(4.2.0 or later), then this will be displayed as “Dec 31, 1969” on Linux hosts.
txn: aborts This is the total number of transactions that have been aborted.
txn: begin This is the number of transactions that have been started.
txn: begin read only Number of read only transactions started.
txn: successful commits This is the total number of transactions that have been committed.
6.4 Global Status
The information_schema.global_status table provides details about the inner workings of TokuDB and
can be useful in tuning your particular environment. The statuses can be determined with the following command:
SELECT * FROM information_schema.global_status;
EThe following global status parameters are available:
TOKUDB_BASEMENTS_DECOMPRESSED_FOR_WRITE Number of basement nodes decompressed for writes.
TOKUDB_BASEMENTS_DECOMPRESSED_PREFETCH Number of basement nodes decompressed by a prefetch
thread.
TOKUDB_BASEMENTS_DECOMPRESSED_PRELOCKED_RANGE Number of basement nodes decompressed by
queries aggressively.
TOKUDB_BASEMENTS_DECOMPRESSED_TARGET_QUERY Number of basement nodes decompressed for
queries.
TOKUDB_BASEMENT_DESERIALIZATION_FIXED_KEY Number of basement nodes deserialized where all keys
had the same size, leaving the basement in a format that is optimal for in-memory workloads.
TOKUDB_BASEMENT_DESERIALIZATION_VARIABLE_KEY Number of basement nodes deserialized where all
keys did not have the same size, and thus ineligible for an in-memory optimization.
TOKUDB_BASEMENTS_FETCHED_FOR WRITE_BYTES Number of basement node bytes fetched from disk for
writes.
TOKUDB_BASEMENTS_FETCHED_FOR WRITE Number of basement nodes fetched from disk for writes.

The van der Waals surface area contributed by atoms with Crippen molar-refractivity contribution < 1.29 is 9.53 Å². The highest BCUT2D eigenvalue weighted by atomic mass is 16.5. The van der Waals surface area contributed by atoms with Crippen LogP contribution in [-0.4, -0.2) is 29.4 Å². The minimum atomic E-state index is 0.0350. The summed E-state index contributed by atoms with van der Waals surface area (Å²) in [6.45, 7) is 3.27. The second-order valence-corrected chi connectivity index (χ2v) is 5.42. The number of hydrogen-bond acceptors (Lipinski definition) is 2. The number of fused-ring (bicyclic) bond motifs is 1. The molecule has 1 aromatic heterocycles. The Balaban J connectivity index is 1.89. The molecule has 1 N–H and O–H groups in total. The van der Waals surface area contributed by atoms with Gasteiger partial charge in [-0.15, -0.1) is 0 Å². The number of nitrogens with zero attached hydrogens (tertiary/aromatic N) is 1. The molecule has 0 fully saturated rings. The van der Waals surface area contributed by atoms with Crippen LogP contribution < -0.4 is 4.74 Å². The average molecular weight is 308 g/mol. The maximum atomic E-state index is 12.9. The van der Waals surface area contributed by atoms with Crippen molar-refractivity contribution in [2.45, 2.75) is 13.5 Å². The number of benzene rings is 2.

TOKUDB_BASEMENTS_FETCHED_FOR WRITE_SECONDS Number of seconds waiting for IO when fetching
basement nodes from disk for writes.
TOKUDB_BASEMENTS_FETCHED_PREFETCH_BYTES Number of basement node bytes fetched from disk by a
prefetch thread.
TOKUDB_BASEMENTS_FETCHED_PREFETCH Number of basement nodes fetched from disk by a prefetch thread.
6.4. Global Status
51
Percona TokuDB Documentation, Release 7.5.7
TOKUDB_BASEMENTS_FETCHED_PREFETCH_SECONDS Number of seconds waiting for IO when fetching basement nodes from disk by a prefetch thread.
TOKUDB_BASEMENTS_FETCHED_PRELOCKED_RANGE_BYTES Number of basement node bytes fetched from
disk aggressively.
TOKUDB_BASEMENTS_FETCHED_PRELOCKED_RANGE Number of basement nodes fetched from disk aggressively.
TOKUDB_BASEMENTS_FETCHED_PRELOCKED_RANGE_SECONDS Number of seconds waiting for IO when
fetching basement nodes from disk aggressively.
TOKUDB_BASEMENTS_FETCHED_TARGET_QUERY_BYTES Number of basement node bytes fetched from disk
for queries.
TOKUDB_BASEMENTS_FETCHED_TARGET_QUERY Number of basement nodes fetched from disk for queries.
TOKUDB_BASEMENTS_FETCHED_TARGET_QUERY_SECONDS Number of seconds waiting for IO when fetching
basement nodes from disk for queries.
TOKUDB_BROADCAST_MESSAGES_INJECTED_AT_ROOT How many broadcast messages injected at root.
TOKUDB_BUFFERS_DECOMPRESSED_FOR_WRITE Number of buffers decompressed for writes.
TOKUDB_BUFFERS_DECOMPRESSED_PREFETCH Number of buffers decompressed by a prefetch thread.
TOKUDB_BUFFERS_DECOMPRESSED_PRELOCKED_RANGE Number of buffers decompressed by queries aggressively.
TOKUDB_BUFFERS_DECOMPRESSED_TARGET_QUERY Number of buffers decompressed for queries.
TOKUDB_BUFFERS_FETCHED_FOR_WRITE_BYTES Number of buffer bytes fetched from disk for writes.
TOKUDB_BUFFERS_FETCHED_FOR_WRITE Number of buffers fetched from disk for writes.